One of those first “professionals” in the classroom was Dr. Lund. She arrived in the spring of 1975, coming to the rescue of the Biology Department mid-year to teach the lab sections for microbiology. She was the only female faculty member until Dr. Saunders arrived the next year. For many years, she was the only female teaching in the natural sciences, which, she says, was a department that gave her instant credibility.
“Students in the sciences were always wonderfully respectful; maybe I had a charmed life as a woman at H-SC because of being a scientist. My more specialized knowledge in the sciences was always respected and expected, and I often thought that the women faculty members outside the sciences might have not benefited from their specialized knowledge in the same way. Students feel they ‘know’ history, literature, etc., because the vocabulary is familiar. In the sciences, the specialized courses are not very familiar to the entering students.”
In addition to having the respect of her students, she had the support of her colleagues across the campus, particularly Dr. James Simms, Dr. Gerald Carney, Dr. Paul Mueller, Dr. Gerald Bryce, and retired professors Owen Norment and Robert Rogers. She added, “I am humbled by the fact that I shared the teaching award with Professor Lee Cohen.”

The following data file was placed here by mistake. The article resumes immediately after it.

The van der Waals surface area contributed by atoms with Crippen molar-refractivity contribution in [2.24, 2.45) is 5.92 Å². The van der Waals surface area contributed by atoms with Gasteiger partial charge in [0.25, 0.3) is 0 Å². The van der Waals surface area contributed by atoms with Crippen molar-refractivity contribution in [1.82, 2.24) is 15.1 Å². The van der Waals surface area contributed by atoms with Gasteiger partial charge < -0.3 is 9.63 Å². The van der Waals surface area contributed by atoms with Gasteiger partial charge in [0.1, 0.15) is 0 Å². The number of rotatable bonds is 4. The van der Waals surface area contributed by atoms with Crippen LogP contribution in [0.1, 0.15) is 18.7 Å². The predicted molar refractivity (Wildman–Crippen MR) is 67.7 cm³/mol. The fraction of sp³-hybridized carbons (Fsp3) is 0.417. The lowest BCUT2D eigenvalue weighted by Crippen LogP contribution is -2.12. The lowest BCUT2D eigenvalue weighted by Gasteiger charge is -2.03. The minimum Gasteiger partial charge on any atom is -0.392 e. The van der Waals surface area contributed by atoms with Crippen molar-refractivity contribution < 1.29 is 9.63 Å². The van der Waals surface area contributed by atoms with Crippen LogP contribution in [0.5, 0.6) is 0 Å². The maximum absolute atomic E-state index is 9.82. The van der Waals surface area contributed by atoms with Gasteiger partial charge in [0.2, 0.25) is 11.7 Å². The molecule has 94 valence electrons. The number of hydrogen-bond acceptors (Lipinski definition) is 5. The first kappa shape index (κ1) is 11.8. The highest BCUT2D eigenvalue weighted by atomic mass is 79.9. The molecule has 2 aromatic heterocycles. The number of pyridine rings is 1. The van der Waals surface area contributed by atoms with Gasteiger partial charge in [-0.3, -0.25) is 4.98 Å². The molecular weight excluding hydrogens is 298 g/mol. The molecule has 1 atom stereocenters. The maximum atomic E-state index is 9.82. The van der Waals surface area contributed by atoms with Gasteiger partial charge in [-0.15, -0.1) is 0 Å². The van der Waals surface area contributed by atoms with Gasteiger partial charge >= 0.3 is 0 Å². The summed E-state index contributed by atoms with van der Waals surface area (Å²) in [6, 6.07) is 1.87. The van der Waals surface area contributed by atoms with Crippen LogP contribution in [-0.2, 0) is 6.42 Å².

Among her memories as a “first lady” of Hampden-Sydney, Dr. Lund said, “I never liked the bumper sticker ‘H-SC: Where Men Are Men and Women Are Guests’ and I told the whole faculty that once in our regular faculty meeting. President Sam Wilson had the bumper sticker removed from the bookstore shortly after that, but it came back later. I still don’t like it—makes the men seem like ‘knuckle draggers’.”
Certainly, the overwhelmingly male presence at Hampden-Sydney contributed to the uniqueness of these experiences on the faculty, on the staff, and in the classroom. However, much of what these three women love about the College is loved in spite of the Hampden-Sydney’s all-male (or, at least, mostly-male) student body. These women appreciate the unique student body, but they cherish the academic rigor, the welcoming community, the beautiful landscape, and the everlasting friendships.
As Dean Garland thought back to her second visit to Hampden-Sydney College and President Bunting’s peculiar comment about having children, she said, “I realize that Si Bunting was correct. This place does make you want to have a lot of children. As I count now, I have just over 10,000, and almost all are boys.”